“The trouble with chickens,” Professor Feltenner had written in her journal, “is that they don’t scale very well. And when they scale up, their instincts do not. They have been domesticated for far too long. What I need is a wild chicken, a chicken who has never been bred for tameness and domesticity. That, then, should be clever enough for what I need.”
Professor Feltenner’s travels into the jungles were the stuff of academic legend. It had become the very morbid joke around the university that if you did not like a student, it was a clever idea to get them to take Feltenner’s classes, because there was a very good chance she would then take them with her on one of her summertime or winter-break expeditions – and then there was a very, very good chance that they would not return.
Professor Feltenner, on the other hand, always returned – even that last time, that fateful trip when she came back with one bedraggled grad student, two smallish cages, and a man named Gorvald she claimed to have found in the middle of the jungle. Since Gorvald’s accent spoke of the Rus and the far-Eastern mountain ranges, everyone at the university raised eyes at that – but Gorvald was good with the things in the cages, and someone needed to be. Gods above knew the poor grad student whimpered every time she saw so much as a feather.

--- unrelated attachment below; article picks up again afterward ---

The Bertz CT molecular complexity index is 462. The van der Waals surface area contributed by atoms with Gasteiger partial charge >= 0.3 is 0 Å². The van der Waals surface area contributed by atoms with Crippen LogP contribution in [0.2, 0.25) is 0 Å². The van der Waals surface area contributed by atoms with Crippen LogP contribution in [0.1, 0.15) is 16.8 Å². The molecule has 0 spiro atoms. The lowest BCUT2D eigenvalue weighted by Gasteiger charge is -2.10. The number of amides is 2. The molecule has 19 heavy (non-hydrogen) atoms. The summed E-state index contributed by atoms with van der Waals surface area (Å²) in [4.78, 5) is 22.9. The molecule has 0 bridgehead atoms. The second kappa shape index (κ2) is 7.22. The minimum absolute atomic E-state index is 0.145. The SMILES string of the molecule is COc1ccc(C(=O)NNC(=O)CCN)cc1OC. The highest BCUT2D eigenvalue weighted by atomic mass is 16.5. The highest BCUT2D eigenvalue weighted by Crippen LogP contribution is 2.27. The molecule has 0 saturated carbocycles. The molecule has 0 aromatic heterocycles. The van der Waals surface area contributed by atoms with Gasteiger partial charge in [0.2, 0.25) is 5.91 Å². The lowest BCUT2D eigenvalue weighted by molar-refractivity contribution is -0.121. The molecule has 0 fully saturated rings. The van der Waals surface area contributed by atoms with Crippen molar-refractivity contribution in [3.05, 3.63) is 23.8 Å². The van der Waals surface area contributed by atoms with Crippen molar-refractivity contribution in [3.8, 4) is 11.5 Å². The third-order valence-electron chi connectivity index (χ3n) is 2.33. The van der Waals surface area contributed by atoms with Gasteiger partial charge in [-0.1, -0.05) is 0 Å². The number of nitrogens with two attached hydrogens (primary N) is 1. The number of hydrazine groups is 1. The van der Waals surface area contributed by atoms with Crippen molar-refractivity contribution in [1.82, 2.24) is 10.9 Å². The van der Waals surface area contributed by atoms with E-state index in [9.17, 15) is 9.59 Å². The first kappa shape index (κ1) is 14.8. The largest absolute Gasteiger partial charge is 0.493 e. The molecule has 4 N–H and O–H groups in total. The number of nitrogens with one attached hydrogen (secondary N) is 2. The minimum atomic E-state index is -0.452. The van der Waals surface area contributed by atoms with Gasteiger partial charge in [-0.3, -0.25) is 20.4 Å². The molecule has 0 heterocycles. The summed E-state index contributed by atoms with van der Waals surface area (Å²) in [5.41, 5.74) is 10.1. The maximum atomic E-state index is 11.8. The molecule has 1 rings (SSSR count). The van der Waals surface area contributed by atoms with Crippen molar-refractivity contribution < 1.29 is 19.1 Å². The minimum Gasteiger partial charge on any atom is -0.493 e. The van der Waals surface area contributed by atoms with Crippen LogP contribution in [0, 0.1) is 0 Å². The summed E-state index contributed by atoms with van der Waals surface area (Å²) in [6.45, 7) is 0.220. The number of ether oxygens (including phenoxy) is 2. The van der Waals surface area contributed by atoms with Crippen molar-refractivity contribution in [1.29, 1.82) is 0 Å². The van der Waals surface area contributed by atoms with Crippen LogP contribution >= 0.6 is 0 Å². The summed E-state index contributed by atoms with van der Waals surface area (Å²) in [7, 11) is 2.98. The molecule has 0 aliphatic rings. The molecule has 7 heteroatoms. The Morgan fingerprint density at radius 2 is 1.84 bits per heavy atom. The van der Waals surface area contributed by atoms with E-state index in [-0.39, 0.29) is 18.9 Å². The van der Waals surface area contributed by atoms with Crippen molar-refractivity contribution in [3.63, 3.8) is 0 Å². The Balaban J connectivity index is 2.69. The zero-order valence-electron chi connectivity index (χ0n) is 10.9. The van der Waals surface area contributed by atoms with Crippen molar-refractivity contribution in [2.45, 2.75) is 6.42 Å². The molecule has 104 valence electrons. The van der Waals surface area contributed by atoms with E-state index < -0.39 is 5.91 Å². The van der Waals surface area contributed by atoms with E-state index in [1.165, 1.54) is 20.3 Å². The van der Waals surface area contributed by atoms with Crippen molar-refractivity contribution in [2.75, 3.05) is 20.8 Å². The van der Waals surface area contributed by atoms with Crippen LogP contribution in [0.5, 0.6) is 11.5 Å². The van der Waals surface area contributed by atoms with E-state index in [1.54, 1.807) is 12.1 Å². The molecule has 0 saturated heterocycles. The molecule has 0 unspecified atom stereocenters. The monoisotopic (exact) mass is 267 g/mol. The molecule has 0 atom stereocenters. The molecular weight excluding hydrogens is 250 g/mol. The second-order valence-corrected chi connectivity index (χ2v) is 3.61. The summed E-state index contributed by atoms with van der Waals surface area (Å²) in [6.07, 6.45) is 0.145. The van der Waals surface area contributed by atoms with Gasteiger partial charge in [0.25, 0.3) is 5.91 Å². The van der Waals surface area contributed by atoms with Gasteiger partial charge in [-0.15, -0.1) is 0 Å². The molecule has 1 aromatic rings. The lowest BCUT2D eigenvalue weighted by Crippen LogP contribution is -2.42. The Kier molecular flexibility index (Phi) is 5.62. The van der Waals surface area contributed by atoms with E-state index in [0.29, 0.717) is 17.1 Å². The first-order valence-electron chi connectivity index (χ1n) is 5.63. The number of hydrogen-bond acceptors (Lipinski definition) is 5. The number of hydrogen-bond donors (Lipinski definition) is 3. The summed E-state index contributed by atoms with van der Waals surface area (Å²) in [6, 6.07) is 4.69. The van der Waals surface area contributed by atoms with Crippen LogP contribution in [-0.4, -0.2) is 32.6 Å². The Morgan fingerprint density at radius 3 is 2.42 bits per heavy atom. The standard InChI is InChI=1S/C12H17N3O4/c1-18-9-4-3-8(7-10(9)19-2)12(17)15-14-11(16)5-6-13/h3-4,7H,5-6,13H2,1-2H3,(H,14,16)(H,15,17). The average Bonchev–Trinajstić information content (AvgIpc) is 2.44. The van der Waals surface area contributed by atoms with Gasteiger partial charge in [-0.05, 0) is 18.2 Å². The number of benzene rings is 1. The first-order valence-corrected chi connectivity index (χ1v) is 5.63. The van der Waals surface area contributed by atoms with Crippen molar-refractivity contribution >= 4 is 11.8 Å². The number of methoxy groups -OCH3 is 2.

“The trouble with chickens ought to be solved by working with a more pure specimen,” Professor Feltenner wrote in her journal. “Today, Gorvald and I begin the experiment on the junglefowl we have acquired. With luck, working from an enlarged junglefowl pair, we can begin breeding better and juicier meat with a much more sensible bird.”
The junglefowls’ thoughts on that were never properly recorded; once they had dealt with Professor Feltenner, they (with brains that scaled up, it seemed, much better than their domestic counterparts’) opened the doors to the lab and fled, taking several carriage-sized domestic fowl with them. You could hear their cries late at night in the forests near the University, and the professors had a new way to rid themselves of difficult students.
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